Backed up by mil­i­tary might

BBC History Magazine - - Barbary Corsairs - Adam Ni­chols is as­so­ciate pro­fes­sor of English at the Univer­sity of Mary­land

fin­ger-point­ing and re­crim­i­na­tions re­veal­ing how the ships that were sup­posed to be out pa­trolling were stranded in port for want of sup­plies – the funds for which had been em­bez­zled by those in the up­per ech­e­lons of the naval bu­reau­cracy.

Though un­able to pre­vent cor­sair at­tacks, the au­thor­i­ties in Lon­don could, at least in the­ory, have se­cured the cap­tives’ free­dom by pay­ing a ransom. How­ever, the gov­ern­ment po­si­tion ini­tially was to refuse do­ing so on the grounds that it would only en­cour­age more ab­duc­tions. The mer­chant com­pa­nies were equally ret­i­cent, though their rea­sons were strictly fi­nan­cial.

This left char­i­ta­ble do­na­tions, col­lected across the coun­try, as the prin­ci­pal source of ransom money. But even these fell prey to em­bez­zle­ment – in one case by the Royal Navy, which seized a size­able sum of money to pay its back debts.

And even when the ransom money did reach its in­tended des­ti­na­tion in north Africa, all too of­ten it only freed those cap­tives with the right connections back in Eng­land. Slaves who didn’t know peo­ple in high places (such as the arch­bishop of Can­ter­bury and mem­bers of the Privy Coun­cil, who de­cided how the do­na­tions were spent) were, more of­ten than not, left to lan­guish in cap­tiv­ity.

All the while, the cap­tives’ fam­i­lies were forced to en­dure the ter­ri­ble un­cer­tainty of not know­ing if their loved ones would ever re­turn – or if they were even still alive. In des­per­a­tion, they staged pub­lic demon­stra­tions and drafted pe­ti­tions to king and par­lia­ment (in­clud­ing, in 1626, the first pub­lic pe­ti­tion submitted by women in Bri­tish his­tory). Their pleas met with lit­tle suc­cess. In fact, one of the re­sults of their pe­ti­tions was a royal de­cree ban­ning them.

Yet the cap­tives’ fam­i­lies weren’t the only con­stituency to be filled with fear and ou­trage. Mer­chants wor­ried about the loss of their sea­men and their prof­its. The sea­men them­selves were so con­cerned about the risks of being ab­ducted that many of them re­sorted to ship­ping with other na­tions. This be­came such a prob­lem that Charles I is­sued a royal procla­ma­tion of­fi­cially com­mand­ing his sub­jects to re­turn home. The is­sue of cap­tives in Bar­bary grew so ran­corous that it ar­guably be­came one of the causes of the strife that pre­cip­i­tated the Civil War.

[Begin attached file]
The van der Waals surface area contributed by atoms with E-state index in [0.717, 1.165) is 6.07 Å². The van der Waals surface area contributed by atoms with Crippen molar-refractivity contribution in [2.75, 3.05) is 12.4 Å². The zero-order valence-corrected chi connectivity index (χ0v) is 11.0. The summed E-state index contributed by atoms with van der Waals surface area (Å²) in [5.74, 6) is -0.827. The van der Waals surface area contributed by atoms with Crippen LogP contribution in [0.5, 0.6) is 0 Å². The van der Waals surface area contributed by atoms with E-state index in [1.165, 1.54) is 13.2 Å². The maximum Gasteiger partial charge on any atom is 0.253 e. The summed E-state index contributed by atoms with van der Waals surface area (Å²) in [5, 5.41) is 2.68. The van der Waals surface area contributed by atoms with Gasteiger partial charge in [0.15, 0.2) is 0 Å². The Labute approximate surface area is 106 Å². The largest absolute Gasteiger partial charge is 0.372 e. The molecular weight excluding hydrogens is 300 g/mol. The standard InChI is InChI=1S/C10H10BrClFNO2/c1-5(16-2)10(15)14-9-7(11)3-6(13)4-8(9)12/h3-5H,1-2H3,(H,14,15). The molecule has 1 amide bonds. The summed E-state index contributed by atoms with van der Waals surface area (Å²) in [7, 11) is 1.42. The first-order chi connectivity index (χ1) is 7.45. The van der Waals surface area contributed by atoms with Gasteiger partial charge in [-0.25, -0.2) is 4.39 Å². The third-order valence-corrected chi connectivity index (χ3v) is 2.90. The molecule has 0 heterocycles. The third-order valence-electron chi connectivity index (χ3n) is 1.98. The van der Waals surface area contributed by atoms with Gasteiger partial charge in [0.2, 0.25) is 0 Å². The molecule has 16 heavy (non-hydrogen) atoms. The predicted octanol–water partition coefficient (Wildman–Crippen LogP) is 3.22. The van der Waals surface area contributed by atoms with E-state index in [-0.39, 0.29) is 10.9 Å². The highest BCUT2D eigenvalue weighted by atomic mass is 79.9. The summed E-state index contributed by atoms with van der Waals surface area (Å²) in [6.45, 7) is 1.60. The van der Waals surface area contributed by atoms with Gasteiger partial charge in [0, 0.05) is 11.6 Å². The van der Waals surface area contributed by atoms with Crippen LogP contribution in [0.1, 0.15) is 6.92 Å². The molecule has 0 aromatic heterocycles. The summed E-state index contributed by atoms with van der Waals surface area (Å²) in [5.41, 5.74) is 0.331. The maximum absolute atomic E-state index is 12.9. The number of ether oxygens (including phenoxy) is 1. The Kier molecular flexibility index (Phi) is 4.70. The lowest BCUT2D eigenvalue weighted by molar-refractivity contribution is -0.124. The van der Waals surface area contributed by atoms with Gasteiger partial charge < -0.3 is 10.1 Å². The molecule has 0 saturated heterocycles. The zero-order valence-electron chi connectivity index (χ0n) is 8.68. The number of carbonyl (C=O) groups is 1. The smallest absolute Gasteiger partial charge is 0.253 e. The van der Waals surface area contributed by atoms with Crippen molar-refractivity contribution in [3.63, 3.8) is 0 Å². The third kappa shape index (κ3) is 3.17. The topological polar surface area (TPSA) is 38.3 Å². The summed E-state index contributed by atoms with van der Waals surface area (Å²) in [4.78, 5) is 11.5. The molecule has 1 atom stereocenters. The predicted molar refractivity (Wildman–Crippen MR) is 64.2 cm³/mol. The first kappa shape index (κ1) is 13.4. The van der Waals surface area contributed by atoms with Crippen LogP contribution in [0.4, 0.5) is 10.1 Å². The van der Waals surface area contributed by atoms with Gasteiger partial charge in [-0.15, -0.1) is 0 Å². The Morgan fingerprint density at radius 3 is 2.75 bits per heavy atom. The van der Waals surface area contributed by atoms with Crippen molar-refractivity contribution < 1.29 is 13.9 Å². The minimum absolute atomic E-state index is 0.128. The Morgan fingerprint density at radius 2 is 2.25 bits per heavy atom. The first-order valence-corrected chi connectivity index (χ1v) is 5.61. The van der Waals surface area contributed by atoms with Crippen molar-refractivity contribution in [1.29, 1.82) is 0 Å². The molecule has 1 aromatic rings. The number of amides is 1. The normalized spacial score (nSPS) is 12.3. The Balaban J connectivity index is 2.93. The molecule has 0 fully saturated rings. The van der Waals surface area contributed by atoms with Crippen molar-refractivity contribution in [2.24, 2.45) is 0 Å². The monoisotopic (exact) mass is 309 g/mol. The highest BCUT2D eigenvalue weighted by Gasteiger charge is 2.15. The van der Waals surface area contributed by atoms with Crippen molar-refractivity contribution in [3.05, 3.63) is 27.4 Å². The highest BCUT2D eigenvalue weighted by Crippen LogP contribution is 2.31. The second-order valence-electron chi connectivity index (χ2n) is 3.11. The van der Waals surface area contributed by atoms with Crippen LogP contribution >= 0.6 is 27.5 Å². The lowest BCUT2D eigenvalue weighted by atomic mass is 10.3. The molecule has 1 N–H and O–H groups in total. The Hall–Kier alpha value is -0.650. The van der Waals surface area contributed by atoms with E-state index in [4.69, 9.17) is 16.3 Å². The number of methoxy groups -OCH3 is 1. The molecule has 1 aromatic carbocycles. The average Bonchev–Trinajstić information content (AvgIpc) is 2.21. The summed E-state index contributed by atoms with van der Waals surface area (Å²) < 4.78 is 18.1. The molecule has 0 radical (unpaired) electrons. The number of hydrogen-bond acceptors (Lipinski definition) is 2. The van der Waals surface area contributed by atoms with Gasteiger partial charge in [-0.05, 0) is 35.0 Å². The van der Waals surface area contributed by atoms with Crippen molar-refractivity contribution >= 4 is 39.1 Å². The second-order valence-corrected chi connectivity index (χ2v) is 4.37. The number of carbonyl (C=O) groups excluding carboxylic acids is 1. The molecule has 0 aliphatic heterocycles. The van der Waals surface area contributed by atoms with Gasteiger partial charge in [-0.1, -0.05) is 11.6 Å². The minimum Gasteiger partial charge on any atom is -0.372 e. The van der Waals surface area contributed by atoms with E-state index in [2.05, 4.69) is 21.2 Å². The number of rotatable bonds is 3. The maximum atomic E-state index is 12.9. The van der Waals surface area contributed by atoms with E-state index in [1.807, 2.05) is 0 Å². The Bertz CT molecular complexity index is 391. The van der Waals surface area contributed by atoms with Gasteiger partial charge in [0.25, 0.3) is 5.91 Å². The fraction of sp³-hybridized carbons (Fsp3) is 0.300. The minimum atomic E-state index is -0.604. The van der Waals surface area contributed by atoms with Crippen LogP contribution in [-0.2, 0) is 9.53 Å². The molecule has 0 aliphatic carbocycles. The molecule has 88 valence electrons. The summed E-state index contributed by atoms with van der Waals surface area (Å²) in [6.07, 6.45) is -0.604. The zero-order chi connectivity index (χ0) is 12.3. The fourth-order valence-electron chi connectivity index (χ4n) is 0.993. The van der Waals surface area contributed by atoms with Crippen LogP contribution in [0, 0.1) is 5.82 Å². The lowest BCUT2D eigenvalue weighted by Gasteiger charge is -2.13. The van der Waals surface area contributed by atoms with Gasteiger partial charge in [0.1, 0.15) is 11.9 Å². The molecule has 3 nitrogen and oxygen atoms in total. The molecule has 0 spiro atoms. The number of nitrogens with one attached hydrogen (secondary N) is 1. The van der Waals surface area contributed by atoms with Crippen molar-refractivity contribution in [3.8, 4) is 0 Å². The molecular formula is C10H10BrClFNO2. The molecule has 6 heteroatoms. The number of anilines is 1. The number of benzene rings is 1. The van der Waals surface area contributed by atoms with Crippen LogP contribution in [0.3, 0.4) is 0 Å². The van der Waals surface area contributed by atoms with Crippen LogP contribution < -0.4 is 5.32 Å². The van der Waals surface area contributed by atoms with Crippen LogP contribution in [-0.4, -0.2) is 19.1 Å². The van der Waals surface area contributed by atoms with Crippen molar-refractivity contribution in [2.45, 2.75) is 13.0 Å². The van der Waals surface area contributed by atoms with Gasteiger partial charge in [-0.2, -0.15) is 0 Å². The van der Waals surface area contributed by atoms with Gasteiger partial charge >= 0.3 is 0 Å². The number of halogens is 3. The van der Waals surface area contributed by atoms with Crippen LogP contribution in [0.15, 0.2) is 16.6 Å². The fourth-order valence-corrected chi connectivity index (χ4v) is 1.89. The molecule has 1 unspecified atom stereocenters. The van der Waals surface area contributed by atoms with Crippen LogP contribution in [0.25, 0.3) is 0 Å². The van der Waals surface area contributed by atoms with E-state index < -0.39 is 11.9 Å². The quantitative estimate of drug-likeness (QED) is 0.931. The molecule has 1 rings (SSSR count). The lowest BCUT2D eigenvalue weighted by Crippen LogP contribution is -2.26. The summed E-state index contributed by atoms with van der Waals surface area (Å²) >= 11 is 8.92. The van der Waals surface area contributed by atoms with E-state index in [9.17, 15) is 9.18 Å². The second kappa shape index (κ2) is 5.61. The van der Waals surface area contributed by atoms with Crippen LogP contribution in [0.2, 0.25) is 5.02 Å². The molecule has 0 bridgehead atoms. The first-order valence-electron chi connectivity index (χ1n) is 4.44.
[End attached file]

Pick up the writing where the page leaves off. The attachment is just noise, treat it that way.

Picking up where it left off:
Gun­boat diplo­macy

The res­o­lu­tion, when it did come, re­quired a com­bi­na­tion of po­lit­i­cal will and brute force. The gov­ern­ment in­tro­duced pro­ce­dures to clean up bu­reau­cratic cor­rup­tion, and par­lia­ment passed mea­sures such as the 1642 ‘Act for the Re­lief of the Cap­tives taken by Turk­ish Moor­ish and other Pi­rates’, which made ran­som­ing cap­tives na­tional pol­icy and so en­abled the cre­ation of of­fi­cial ex­pe­di­tions to lib­er­ate cap­tives en masse. Lon­don also set about ne­go­ti­at­ing treaties with the var­i­ous Bar­bary States them­selves.

These mea­sures could, of course, only have an im­pact on the ground if they were backed up by mil­i­tary might. Luck­ily for those yearn­ing for the cap­tives’ re­turn, un­der the stew­ard­ship of Eng­land’s lord pro­tec­tor Oliver Cromwell and later Sa­muel Pepys (in his po­si­tion as clerk of the Acts to the Navy Board), dur­ing the sec­ond half of the 17th cen­tury the Royal Navy was trans­formed into a for­mi­da­ble weapon of war – grow­ing in size, be­com­ing in­creas­ingly pro­fes­sional and now bristling with cut­ting-edge mar­itime tech­nol­ogy. By the end of the cen­tury, it was more than ca­pa­ble of deal­ing ef­fec­tively with the cor­sairs.

In 1621, the Royal Navy at­tacked Al­giers, but failed to ac­com­plish any­thing much. Half a cen­tury later, it could clear the Chan­nel of cor­sairs and en­gage in ef­fec­tive gun­boat diplo­macy.

In 1665, a Bri­tish naval force set fire to the cor­sair fleet in the har­bour at Tunis and then at­tacked Al­giers and lib­er­ated Bri­tish cap­tives there. In 1671, a Bri­tish force burned the Al­ge­rian fleet an­chored at Bougie, and in 1676 an­other de­stroyed the cor­sair fleet in the har­bour at Tripoli. In 1713, af­ter the War of the Span­ish Suc­ces­sion, Bri­tain took pos­ses­sion of Gi­bral­tar and Port Ma­hon in Ma­jorca. Such Mediter­ranean bases en­abled the navy not only to launch new at­tacks but also pro­vide pow­er­ful pro­tec­tion for Bri­tish mer­chant ship­ping. Even­tu­ally, the var­i­ous Bar­bary States were com­pelled to sign nonag­gres­sion treaties, en­force­able now thanks to a strong Bri­tish naval pres­ence.

The Bar­bary cor­sairs were not en­tirely elim­i­nated un­til the 19th cen­tury, but by the mid­dle of the 18th cen­tury, when ‘Rule Bri­tan­nia’ was thrilling Bri­tish au­di­ences, the threat they posed to Bri­tain was all but over. Bri­tons could at last re­ally feel that they never again would be slaves. DIS­COVER MORE BOOK

The Trav­els of Rev­erend Óla­fur Egils­son: The Story of the Bar­bary Cor­sair Raid on Ice­land in 1627

trans­lated by Adam Ni­chols & Karl Smári Hreins­son ( The Catholic Univer­sity of Amer­ica Press, 2016)

An il­lus­tra­tion from the 1637 pub­li­ca­tion His­toire de Bar­barie show­ing the dif­fer­ent types of tor­ture in­flicted on Chris­tian slaves in north Africa

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